Disclaimer: This post does not reflect the opinions, thoughts, strategies or future intentions of my employer. These are solely my personal opinions. If you are seeking official position statements from Microsoft, please go here.

One of the Google folks working on OpenSocial sent me a message via Facebook asking what I thought about the technical details of the recent announcements. Since my day job is working on social networking platforms for Web properties at Microsoft and I'm deeply interested in RESTful protocols, this is something I definitely have some thoughts about. Below is what started off as a private message but ended up being long enough to be it's own blog post.

First Impressions

In reading the OpenSocial API documentation it seems clear that is intended to be the functional equivalent of the Facebook platform. Instead of the Facebook users and friends APIs, we get the OpenSocial People and Friends Data API. Instead of the Facebook feed API, we get the OpenSocial Activities API. Instead of the Facebook Data Store API, we get the OpenSocial Persistence Data API. Instead of FQL as a friendly alternative to the various REST APIs we get a JavaScript object model.  

In general, I personally prefer the Facebook platform to OpenSocial. This is due to three reasons

  • There is no alternative to the deep integration into the Web site's user experience that is facilitated with FBML.  
  • I prefer idiomatic XML to tunnelling data through Atom feeds in ways that [in my opinion] add unnecessary cruft.
  • The Facebook APIs encourage developers to build social and item relationship graphs within their application while the OpenSocial seems only concerned with developers stuffing data in key/value pairs.

The Javascript API

At first I assumed the OpenSocial JavaScript API would provide similar functionality to FBML given the large number of sound bites quoting Google employees stating that instead of "proprietary markup" you could use "standard JavaScript" to build OpenSocial applications. However it seems the JavaScript API is simply a wrapper on top of the various REST APIs. I'm sure there's some comment one could make questioning if REST APIs are so simple why do developers feel the need to hide them behind object models?

Given the varying features and user interface choices in social networking sites, it is unsurprising that there is no rich mechanism specified for adding entry points to the application into the container sites user interface. However it is surprising that no user interface hooks are specified at all. This is surprising given that there are some common metaphors in social networking sites (e.g. a profile page, a friends list, etc) which can be interacted with in a standard way.  It is also shocking that Google attacked Facebook's use of "proprietary markup" only to not even ship an equivalent feature.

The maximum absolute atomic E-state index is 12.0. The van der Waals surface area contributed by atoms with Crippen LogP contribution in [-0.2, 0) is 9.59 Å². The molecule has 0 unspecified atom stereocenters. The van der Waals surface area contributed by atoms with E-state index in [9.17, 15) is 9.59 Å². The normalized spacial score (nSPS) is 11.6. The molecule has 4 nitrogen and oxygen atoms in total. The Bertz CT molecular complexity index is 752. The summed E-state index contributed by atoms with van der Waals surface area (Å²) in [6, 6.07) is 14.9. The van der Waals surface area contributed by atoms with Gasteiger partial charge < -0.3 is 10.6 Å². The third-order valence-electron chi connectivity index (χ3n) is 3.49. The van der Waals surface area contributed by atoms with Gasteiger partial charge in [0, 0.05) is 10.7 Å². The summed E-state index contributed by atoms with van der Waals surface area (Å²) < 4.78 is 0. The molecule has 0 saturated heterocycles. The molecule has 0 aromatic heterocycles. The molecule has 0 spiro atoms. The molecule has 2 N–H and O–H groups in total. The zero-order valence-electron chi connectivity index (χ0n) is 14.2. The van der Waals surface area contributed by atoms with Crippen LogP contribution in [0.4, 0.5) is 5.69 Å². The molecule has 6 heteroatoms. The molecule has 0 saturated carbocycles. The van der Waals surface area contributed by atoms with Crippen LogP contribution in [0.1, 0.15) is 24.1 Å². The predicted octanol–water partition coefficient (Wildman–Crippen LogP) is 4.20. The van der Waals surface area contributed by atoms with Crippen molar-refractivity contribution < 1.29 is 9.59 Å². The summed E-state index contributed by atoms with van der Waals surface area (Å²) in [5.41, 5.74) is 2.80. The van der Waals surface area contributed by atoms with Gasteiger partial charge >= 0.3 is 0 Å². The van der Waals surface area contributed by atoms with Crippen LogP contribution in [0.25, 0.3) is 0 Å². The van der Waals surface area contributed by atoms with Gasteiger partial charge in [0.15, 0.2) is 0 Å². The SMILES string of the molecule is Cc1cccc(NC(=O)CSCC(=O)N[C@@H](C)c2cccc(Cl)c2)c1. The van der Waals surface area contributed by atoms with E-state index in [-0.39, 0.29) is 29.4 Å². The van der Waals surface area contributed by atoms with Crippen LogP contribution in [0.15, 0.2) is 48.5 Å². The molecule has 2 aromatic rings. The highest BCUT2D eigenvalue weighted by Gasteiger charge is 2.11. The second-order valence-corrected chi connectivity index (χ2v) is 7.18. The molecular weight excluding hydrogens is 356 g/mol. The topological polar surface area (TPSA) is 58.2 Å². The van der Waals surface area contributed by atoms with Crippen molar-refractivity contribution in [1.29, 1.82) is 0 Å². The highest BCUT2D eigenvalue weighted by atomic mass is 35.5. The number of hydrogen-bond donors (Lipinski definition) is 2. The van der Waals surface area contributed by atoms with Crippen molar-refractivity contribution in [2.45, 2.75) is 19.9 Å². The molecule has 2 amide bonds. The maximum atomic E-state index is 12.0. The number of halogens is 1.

The People and Friends Data API 

The People and Friends Data API is used to retrieve information about a user or the user's friends as an Atom feed. Each user is represented as an atom:entry which is a PersonKind (which should not be confused with an Atom person construct). It is expected that the URL structure for accessing people and friends feeds will be of the form  http://<domain>/feeds/people/<userid> and http://<domain>/feeds/people/<userid>/friends respectively.

Compare the following response to a request for a user's information using OpenSocial with the equivalent Facebook API call response.

GET http://orkut.com/feeds/people/14358878523263729569
<entry xmlns='http://www.w3.org/2005/Atom' xmlns:georss='http://www.georss.org/georss' xmlns:gd='http://schemas.google.com/g/2005'>
<title>Elizabeth Bennet</title>
<link rel='thumbnail' type='image/*' href='http://img1.orkut.com/images/small/1193601584/115566312.jpg'/>
<link rel='alternate' type='text/html' href='http://orkut.com/Profile.aspx?uid=17583631990196664929'/>
<link rel='self' type='application/atom+xml' href='http://sandbox.orkut.com:80/feeds/people/14358878523263729569'/>
<gml:Point xmlns:gml='http://www.opengis.net/gml'>
<gml:pos>51.668674 -0.066235</gml:pos>
<gd:extendedProperty name='lang' value='en-US'/>

Below is the what the above information would look like if returned by Facebook's users.getInfo method


<users_getInfo_response xmlns="http://api.facebook.com/1.0/" xmlns:xsi="http://www.w3.org/2001/XMLSchema-instance" xsi:schemaLocation="http://api.facebook.com/1.0/ http://api.facebook.com/1.0/facebook.xsd" list="true">
<city>Palo Alto</city>
<country>United States</country>